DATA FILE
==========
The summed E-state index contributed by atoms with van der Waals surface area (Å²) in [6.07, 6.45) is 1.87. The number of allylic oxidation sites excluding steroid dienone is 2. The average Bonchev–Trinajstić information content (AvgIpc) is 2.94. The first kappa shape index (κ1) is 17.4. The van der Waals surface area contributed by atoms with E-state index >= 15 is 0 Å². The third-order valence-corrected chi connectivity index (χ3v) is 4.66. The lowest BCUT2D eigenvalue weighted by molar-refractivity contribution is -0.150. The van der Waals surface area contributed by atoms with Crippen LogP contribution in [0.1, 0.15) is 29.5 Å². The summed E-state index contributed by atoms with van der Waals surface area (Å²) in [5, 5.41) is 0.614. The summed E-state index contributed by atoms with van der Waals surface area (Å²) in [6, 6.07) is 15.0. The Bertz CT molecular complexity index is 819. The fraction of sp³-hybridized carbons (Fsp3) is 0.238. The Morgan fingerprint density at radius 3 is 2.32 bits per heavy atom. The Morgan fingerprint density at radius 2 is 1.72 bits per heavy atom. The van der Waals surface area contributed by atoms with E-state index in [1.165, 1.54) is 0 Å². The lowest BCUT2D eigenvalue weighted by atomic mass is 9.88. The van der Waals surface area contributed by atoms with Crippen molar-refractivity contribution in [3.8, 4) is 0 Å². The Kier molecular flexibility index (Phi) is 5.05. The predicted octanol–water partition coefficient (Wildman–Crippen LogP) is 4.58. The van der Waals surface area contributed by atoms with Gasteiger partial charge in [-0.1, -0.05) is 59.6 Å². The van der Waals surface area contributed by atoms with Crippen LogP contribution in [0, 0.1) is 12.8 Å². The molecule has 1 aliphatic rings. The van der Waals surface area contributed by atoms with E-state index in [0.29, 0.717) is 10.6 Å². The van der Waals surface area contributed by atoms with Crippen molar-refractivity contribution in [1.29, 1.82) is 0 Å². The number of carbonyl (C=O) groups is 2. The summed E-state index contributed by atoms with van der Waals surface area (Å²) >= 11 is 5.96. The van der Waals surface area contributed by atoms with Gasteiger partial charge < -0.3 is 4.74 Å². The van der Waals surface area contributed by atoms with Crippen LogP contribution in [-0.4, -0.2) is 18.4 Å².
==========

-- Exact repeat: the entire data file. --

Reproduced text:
The summed E-state index contributed by atoms with van der Waals surface area (Å²) in [6.07, 6.45) is 1.87. The number of allylic oxidation sites excluding steroid dienone is 2. The average Bonchev–Trinajstić information content (AvgIpc) is 2.94. The first kappa shape index (κ1) is 17.4. The van der Waals surface area contributed by atoms with E-state index >= 15 is 0 Å². The third-order valence-corrected chi connectivity index (χ3v) is 4.66. The lowest BCUT2D eigenvalue weighted by molar-refractivity contribution is -0.150. The van der Waals surface area contributed by atoms with Crippen LogP contribution in [0.1, 0.15) is 29.5 Å². The summed E-state index contributed by atoms with van der Waals surface area (Å²) in [5, 5.41) is 0.614. The summed E-state index contributed by atoms with van der Waals surface area (Å²) in [6, 6.07) is 15.0. The Bertz CT molecular complexity index is 819. The fraction of sp³-hybridized carbons (Fsp3) is 0.238. The Morgan fingerprint density at radius 3 is 2.32 bits per heavy atom. The Morgan fingerprint density at radius 2 is 1.72 bits per heavy atom. The van der Waals surface area contributed by atoms with E-state index in [1.165, 1.54) is 0 Å². The lowest BCUT2D eigenvalue weighted by atomic mass is 9.88. The van der Waals surface area contributed by atoms with Crippen molar-refractivity contribution in [3.8, 4) is 0 Å². The Kier molecular flexibility index (Phi) is 5.05. The predicted octanol–water partition coefficient (Wildman–Crippen LogP) is 4.58. The van der Waals surface area contributed by atoms with Gasteiger partial charge in [-0.1, -0.05) is 59.6 Å². The van der Waals surface area contributed by atoms with Crippen LogP contribution in [0, 0.1) is 12.8 Å². The molecule has 1 aliphatic rings. The van der Waals surface area contributed by atoms with E-state index in [0.29, 0.717) is 10.6 Å². The van der Waals surface area contributed by atoms with Crippen molar-refractivity contribution in [1.29, 1.82) is 0 Å². The number of carbonyl (C=O) groups is 2. The summed E-state index contributed by atoms with van der Waals surface area (Å²) >= 11 is 5.96. The van der Waals surface area contributed by atoms with Gasteiger partial charge < -0.3 is 4.74 Å². The van der Waals surface area contributed by atoms with Crippen LogP contribution in [-0.4, -0.2) is 18.4 Å².